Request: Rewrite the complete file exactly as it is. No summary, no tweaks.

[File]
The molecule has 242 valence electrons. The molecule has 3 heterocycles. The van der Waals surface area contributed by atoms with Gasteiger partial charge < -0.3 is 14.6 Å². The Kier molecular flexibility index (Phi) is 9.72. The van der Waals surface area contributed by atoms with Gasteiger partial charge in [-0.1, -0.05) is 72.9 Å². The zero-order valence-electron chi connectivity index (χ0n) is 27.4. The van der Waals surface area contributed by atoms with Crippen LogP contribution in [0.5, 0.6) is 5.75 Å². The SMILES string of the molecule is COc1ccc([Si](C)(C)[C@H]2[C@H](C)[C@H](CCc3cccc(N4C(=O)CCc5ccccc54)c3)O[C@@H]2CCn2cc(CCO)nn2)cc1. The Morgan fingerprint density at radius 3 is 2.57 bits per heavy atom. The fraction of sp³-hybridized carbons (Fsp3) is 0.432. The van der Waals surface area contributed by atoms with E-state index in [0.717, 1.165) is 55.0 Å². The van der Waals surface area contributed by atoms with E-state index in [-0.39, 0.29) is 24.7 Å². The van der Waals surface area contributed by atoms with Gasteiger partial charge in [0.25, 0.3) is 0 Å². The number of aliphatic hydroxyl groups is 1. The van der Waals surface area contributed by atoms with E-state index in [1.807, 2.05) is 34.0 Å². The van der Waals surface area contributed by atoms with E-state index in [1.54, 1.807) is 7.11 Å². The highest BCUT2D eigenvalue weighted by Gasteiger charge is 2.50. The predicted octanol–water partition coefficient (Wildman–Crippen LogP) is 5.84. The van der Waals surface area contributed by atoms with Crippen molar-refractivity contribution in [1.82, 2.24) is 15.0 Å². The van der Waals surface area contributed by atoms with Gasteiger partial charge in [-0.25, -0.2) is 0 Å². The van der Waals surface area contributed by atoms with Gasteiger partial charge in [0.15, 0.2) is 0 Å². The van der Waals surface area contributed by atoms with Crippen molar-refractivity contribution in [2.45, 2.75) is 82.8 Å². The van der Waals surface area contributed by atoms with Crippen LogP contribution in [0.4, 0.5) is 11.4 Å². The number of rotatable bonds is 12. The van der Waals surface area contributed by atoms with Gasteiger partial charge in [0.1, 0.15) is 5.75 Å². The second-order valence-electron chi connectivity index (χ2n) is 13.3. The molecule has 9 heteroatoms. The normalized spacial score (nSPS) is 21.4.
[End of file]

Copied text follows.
The molecule has 242 valence electrons. The molecule has 3 heterocycles. The van der Waals surface area contributed by atoms with Gasteiger partial charge < -0.3 is 14.6 Å². The Kier molecular flexibility index (Phi) is 9.72. The van der Waals surface area contributed by atoms with Gasteiger partial charge in [-0.1, -0.05) is 72.9 Å². The zero-order valence-electron chi connectivity index (χ0n) is 27.4. The van der Waals surface area contributed by atoms with Crippen LogP contribution in [0.5, 0.6) is 5.75 Å². The SMILES string of the molecule is COc1ccc([Si](C)(C)[C@H]2[C@H](C)[C@H](CCc3cccc(N4C(=O)CCc5ccccc54)c3)O[C@@H]2CCn2cc(CCO)nn2)cc1. The Morgan fingerprint density at radius 3 is 2.57 bits per heavy atom. The fraction of sp³-hybridized carbons (Fsp3) is 0.432. The van der Waals surface area contributed by atoms with E-state index in [0.717, 1.165) is 55.0 Å². The van der Waals surface area contributed by atoms with E-state index in [-0.39, 0.29) is 24.7 Å². The van der Waals surface area contributed by atoms with Gasteiger partial charge in [0.25, 0.3) is 0 Å². The number of aliphatic hydroxyl groups is 1. The van der Waals surface area contributed by atoms with E-state index in [1.807, 2.05) is 34.0 Å². The van der Waals surface area contributed by atoms with E-state index in [1.54, 1.807) is 7.11 Å². The highest BCUT2D eigenvalue weighted by Gasteiger charge is 2.50. The predicted octanol–water partition coefficient (Wildman–Crippen LogP) is 5.84. The van der Waals surface area contributed by atoms with Crippen molar-refractivity contribution in [1.82, 2.24) is 15.0 Å². The van der Waals surface area contributed by atoms with Gasteiger partial charge in [-0.25, -0.2) is 0 Å². The van der Waals surface area contributed by atoms with Gasteiger partial charge in [0.15, 0.2) is 0 Å². The van der Waals surface area contributed by atoms with Crippen molar-refractivity contribution in [2.45, 2.75) is 82.8 Å². The van der Waals surface area contributed by atoms with Crippen LogP contribution in [0.4, 0.5) is 11.4 Å². The number of rotatable bonds is 12. The van der Waals surface area contributed by atoms with Gasteiger partial charge in [0.1, 0.15) is 5.75 Å². The second-order valence-electron chi connectivity index (χ2n) is 13.3. The molecule has 9 heteroatoms. The normalized spacial score (nSPS) is 21.4.